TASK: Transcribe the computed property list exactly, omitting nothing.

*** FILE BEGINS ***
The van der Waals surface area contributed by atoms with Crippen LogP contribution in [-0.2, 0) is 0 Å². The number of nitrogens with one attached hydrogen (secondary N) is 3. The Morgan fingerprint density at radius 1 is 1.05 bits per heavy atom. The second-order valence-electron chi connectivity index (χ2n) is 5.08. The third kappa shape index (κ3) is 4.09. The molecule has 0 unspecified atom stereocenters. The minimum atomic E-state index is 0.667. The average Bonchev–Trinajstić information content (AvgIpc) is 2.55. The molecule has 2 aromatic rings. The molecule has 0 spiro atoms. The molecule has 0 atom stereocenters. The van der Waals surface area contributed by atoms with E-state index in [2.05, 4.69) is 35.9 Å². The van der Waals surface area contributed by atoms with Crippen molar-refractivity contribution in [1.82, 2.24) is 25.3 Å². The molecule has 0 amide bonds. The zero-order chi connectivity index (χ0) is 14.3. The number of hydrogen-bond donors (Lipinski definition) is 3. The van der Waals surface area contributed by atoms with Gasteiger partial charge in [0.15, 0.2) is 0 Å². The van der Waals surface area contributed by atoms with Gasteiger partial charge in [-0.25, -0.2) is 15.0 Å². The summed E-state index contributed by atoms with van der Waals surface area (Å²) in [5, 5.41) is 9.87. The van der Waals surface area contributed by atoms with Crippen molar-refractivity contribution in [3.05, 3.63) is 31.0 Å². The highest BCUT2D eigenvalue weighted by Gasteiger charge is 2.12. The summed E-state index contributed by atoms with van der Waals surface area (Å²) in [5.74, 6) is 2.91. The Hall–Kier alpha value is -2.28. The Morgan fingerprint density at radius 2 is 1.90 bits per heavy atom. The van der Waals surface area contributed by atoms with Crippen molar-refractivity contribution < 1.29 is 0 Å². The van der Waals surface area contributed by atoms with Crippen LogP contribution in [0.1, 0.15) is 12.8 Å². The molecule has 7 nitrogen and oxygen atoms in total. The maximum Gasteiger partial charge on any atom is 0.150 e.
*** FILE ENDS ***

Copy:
The van der Waals surface area contributed by atoms with Crippen LogP contribution in [-0.2, 0) is 0 Å². The number of nitrogens with one attached hydrogen (secondary N) is 3. The Morgan fingerprint density at radius 1 is 1.05 bits per heavy atom. The second-order valence-electron chi connectivity index (χ2n) is 5.08. The third kappa shape index (κ3) is 4.09. The molecule has 0 unspecified atom stereocenters. The minimum atomic E-state index is 0.667. The average Bonchev–Trinajstić information content (AvgIpc) is 2.55. The molecule has 2 aromatic rings. The molecule has 0 spiro atoms. The molecule has 0 atom stereocenters. The van der Waals surface area contributed by atoms with E-state index in [2.05, 4.69) is 35.9 Å². The van der Waals surface area contributed by atoms with Crippen molar-refractivity contribution in [1.82, 2.24) is 25.3 Å². The molecule has 0 amide bonds. The zero-order chi connectivity index (χ0) is 14.3. The number of hydrogen-bond donors (Lipinski definition) is 3. The van der Waals surface area contributed by atoms with Gasteiger partial charge in [0.15, 0.2) is 0 Å². The van der Waals surface area contributed by atoms with Gasteiger partial charge in [-0.25, -0.2) is 15.0 Å². The summed E-state index contributed by atoms with van der Waals surface area (Å²) in [5, 5.41) is 9.87. The van der Waals surface area contributed by atoms with Crippen molar-refractivity contribution in [3.05, 3.63) is 31.0 Å². The highest BCUT2D eigenvalue weighted by Gasteiger charge is 2.12. The summed E-state index contributed by atoms with van der Waals surface area (Å²) in [5.74, 6) is 2.91. The Hall–Kier alpha value is -2.28. The Morgan fingerprint density at radius 2 is 1.90 bits per heavy atom. The van der Waals surface area contributed by atoms with Crippen molar-refractivity contribution < 1.29 is 0 Å². The van der Waals surface area contributed by atoms with Crippen LogP contribution in [0.1, 0.15) is 12.8 Å². The molecule has 7 nitrogen and oxygen atoms in total. The maximum Gasteiger partial charge on any atom is 0.150 e.